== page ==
Documentary on the Friedmans, a seemingly typical, upper-middle-class Jewish family whose world is instantly transformed when the father and his youngest son are arrested and charged with shocking and horrible crimes.
Journalist David Farrier stumbles upon a mysterious tickling competition online. As he delves deeper he comes up against fierce resistance, but that doesn't stop him getting to the bottom of a story stranger than fiction.
The story of how an eccentric French shop-keeper and amateur film-maker attempted to locate and befriend Banksy, only to have the artist turn the camera back on its owner. The film contains... See full summary »
High mountains visible in background in at least five scenes including sister's airport departure, Nicholas boarding school bus, kids hanging out in vacant lot. Supposedly set in San Antonio which is in the Texas 'Hill Country' but we see real mountains in the background. End credits reveal recreated scenes were shot in Arizona including Phoenix, Buckeye and Avondale where there are numerous mountain ranges often visible in any direction you look at varying distances. See more »
Frédéric Bourdin - Imposter:
Before I was born, I definitely had the wrong identity. I already didn't know - I was already prepared not to know who I really was. A new identity with a real passport, an American passport... I could go to the U.S., go to school there, live with that family, and just being someone and don't have never again to worry about being identified. I saw the opportunity.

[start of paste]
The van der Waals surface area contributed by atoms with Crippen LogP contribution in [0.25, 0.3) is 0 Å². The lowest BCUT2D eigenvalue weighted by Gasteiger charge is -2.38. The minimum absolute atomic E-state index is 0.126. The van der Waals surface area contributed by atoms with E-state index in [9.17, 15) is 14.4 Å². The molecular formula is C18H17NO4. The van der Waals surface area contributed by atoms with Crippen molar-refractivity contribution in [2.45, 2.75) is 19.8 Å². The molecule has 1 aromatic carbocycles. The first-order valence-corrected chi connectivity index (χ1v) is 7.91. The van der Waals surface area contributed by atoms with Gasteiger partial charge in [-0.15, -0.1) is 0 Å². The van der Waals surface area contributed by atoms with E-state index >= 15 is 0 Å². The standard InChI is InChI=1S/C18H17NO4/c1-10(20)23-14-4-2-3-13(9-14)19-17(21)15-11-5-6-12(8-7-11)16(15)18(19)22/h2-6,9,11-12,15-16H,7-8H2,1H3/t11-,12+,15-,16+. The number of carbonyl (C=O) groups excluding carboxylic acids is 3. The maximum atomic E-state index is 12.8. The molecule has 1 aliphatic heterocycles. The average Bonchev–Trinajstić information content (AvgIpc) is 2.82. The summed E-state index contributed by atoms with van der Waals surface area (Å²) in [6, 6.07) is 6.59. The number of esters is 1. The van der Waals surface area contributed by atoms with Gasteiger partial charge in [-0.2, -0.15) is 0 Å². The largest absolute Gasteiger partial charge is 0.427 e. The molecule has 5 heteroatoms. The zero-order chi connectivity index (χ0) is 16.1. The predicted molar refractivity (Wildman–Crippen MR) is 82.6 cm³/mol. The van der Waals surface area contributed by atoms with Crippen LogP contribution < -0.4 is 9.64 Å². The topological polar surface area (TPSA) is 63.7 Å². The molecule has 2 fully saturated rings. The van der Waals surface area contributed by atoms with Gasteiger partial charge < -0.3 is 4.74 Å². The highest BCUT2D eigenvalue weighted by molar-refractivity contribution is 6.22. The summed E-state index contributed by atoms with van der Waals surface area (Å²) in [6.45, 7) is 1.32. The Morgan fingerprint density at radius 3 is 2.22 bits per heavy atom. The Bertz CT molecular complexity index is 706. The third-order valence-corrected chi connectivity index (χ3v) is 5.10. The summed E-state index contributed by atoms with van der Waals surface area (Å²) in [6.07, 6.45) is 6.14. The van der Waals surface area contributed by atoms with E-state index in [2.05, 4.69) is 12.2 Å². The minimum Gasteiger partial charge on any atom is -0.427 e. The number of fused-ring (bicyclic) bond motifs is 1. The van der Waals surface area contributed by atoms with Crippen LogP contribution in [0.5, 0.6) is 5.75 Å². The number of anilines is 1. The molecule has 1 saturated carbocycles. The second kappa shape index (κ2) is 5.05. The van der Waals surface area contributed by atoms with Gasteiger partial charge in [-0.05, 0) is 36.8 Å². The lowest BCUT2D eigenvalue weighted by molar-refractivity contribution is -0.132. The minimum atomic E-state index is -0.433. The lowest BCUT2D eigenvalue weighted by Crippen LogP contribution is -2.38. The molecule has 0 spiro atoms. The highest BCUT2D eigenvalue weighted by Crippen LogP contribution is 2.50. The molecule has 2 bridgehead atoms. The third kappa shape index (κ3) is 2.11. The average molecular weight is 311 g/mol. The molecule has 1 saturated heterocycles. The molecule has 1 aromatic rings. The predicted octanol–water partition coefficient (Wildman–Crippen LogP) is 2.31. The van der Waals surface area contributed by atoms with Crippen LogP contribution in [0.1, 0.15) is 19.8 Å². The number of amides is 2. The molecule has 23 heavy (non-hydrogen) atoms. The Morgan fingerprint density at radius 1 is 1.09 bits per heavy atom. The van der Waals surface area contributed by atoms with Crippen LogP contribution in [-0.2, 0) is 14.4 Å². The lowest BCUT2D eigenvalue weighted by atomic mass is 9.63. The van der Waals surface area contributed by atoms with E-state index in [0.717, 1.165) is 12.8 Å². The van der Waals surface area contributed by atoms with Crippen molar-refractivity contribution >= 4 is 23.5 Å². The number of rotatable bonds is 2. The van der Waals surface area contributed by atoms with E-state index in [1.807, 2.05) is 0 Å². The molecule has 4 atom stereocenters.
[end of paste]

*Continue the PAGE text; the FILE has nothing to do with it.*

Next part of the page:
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I saw this film at the 2012 Edinburgh Film Festival. The film focuses on the story of Nicholas Barclay who disappeared from his Texas home in 1994. Three years later he's found in France and then re-united with his parents. But it's obvious he cannot be there son. He's an impostor; a 23 year old con-artist. The film explores the unravelling of this story through interviews and very well realised reconstructions of the events. Documentary recreations don't always work and can detract from the interviews but here they work very well.It makes for a strange and compelling film. A deliberation on the nature of truth and lies that had me completely gripped.
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